Retailing 105: Create a Comfortable Shopping Environment
High-profit tennis specialty retailers make their shoppers as comfortable as possible.
There are a lot of different specialty retail store environments, from tiny shops to huge, 5,000-square-foot or more stores. While it’s always tempting to want to go bigger and bigger with your store’s square footage, research clearly shows that when it comes to a new retail concept store, bigger isn’t always better. In fact, the data shows that more square footage doesn’t matter as much as how comfortable shoppers feel before, and after, they enter the store.
For tennis specialty retailers, making the store environment comfortable is the key, and Operationally Excellent specialty retailers have cracked the comfort code. Here is our list of key store environment comfort points you should employ in your store:
1. Start with the windows and front door. Get rid of or minimize any stickers that may obstruct views. You want to make sure consumers — and especially potential shoppers — have a clear view of store window displays or the interior of your shop.
2. Clear the entryway. We don’t process what we see as quickly as we walk, so make the entryway into your store a “neutral zone,” where shoppers can stop and catch up, where they can look around before starting their shopping experience.
3. Eliminate clutter! If necessary, reduce how much you have out on the sales floor (while making sure you have plenty of merchandise stocked in the back) and simplify your selection so that it’s easy for shoppers to make buying decisions. This way, both shoppers and staff will enjoy the shopping experience.
4. Go with the flow. Organize your store into departments. Shoppers need to understand where they are and be comfortable with the journey through your store, no matter what size it is.
5. Signs sell. Have an in-store sign strategy to make it easy to find things and understand them. It will also make it easy for consumers to navigate your store and buy your merchandise.
6. Aisles are important — even in a small specialty retail store. Make sure your aisles are wide enough for a stroller, and that two people can pass without knocking into each other.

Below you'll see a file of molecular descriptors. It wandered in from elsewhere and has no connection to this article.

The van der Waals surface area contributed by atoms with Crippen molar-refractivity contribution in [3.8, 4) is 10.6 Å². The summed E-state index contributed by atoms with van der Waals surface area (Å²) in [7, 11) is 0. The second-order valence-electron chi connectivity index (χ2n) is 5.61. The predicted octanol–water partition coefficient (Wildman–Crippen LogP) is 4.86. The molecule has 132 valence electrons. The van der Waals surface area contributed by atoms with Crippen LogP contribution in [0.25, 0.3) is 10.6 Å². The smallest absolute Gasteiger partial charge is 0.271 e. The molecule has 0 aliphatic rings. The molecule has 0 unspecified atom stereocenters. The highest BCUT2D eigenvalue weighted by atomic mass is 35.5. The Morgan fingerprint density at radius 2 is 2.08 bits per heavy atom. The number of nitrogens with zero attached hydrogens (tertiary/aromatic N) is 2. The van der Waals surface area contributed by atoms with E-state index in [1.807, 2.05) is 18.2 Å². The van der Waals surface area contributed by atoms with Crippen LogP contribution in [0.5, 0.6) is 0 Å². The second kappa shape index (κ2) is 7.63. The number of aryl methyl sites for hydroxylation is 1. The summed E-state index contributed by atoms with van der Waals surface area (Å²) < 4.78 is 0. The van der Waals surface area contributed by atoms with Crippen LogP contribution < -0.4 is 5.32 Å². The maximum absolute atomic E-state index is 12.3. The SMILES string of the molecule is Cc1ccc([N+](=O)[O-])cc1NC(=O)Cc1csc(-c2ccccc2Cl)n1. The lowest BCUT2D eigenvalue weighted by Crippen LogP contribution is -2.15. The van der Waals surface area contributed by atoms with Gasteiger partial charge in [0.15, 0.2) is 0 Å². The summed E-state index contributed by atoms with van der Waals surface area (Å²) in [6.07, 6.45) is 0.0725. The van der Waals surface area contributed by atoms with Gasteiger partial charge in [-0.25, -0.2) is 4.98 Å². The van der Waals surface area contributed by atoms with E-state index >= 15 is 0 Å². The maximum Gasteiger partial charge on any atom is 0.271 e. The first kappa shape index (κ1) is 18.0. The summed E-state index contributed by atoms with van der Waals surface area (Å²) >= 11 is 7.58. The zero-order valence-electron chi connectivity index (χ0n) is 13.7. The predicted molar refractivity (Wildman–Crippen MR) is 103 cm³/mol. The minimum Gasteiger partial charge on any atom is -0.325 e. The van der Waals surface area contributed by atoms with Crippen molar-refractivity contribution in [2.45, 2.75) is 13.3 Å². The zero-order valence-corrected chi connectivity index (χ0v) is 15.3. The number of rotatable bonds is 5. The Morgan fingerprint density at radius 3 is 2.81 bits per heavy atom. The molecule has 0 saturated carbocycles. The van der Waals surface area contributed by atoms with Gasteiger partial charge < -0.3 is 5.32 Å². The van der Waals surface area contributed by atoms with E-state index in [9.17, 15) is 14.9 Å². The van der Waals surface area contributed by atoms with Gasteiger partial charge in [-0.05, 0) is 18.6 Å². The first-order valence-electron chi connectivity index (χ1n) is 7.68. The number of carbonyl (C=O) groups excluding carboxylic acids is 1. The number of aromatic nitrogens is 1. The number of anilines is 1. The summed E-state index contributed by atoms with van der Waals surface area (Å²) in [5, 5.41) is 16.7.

7. Slow your shoppers down as they journey through the store. Make sure your displays are eye-catching; use mirrors under merchandise and on posts; and use lighting to attract attention.
8. Keep things fresh and new. Change some or all of your displays as frequently as the average customer visits your store.
9. Keep up with housekeeping — every day. Clean, sweep, mop, dust, vacuum and do display recovery every day. Shoppers want a clean store environment, and will remember if a store is clean or not.
10. Flowers and green plants will help to make your store more hospitable.
11. Use nametags for staff. It will make it easy for shoppers to identify and find help.
12. Providing shopping baskets or nylon shopping bags will make it convenient for shoppers to browse your store.
13. Seating shows you care. Provide comfortable seating where you can.
14. Provide for kids. If you keep kids happy and occupied, then their parents can shop worry-free and spend more time in the store.
15. Pay attention to lighting. Well-thought-out and well-placed lighting will attract attention to your store’s displays and merchandise, and show off your store.
16. Always make sure your rest rooms and changing rooms are super-clean. If you can, make your changing rooms as large as possible, and include mirrors. Also include a chair, if there’s space, and plenty of hooks for hanging clothing.
Manufacturers’ representatives — a tennis retailer’s best resource.
This is part of a series of retail tips presented by the Tennis Industry Association and written by the Gluskin Townley Group (gluskintownleygroup.com).
TI magazine search
TI magazine articles
- Our Serve: Framing Our Future
- Industry News
- Letters: Focus on the Customer
- Racquet Tech: A New Level of Service
- Retailing Tip: Sell the Experience!
- Teaching Tools: Tech Support
- Future of Tennis: Wish list for the New Year
- Comfort and Control: Technology evolves for new racquets
- Comfort and Control: Technology evolves for new strings
- Tennis Technology: Smarten up!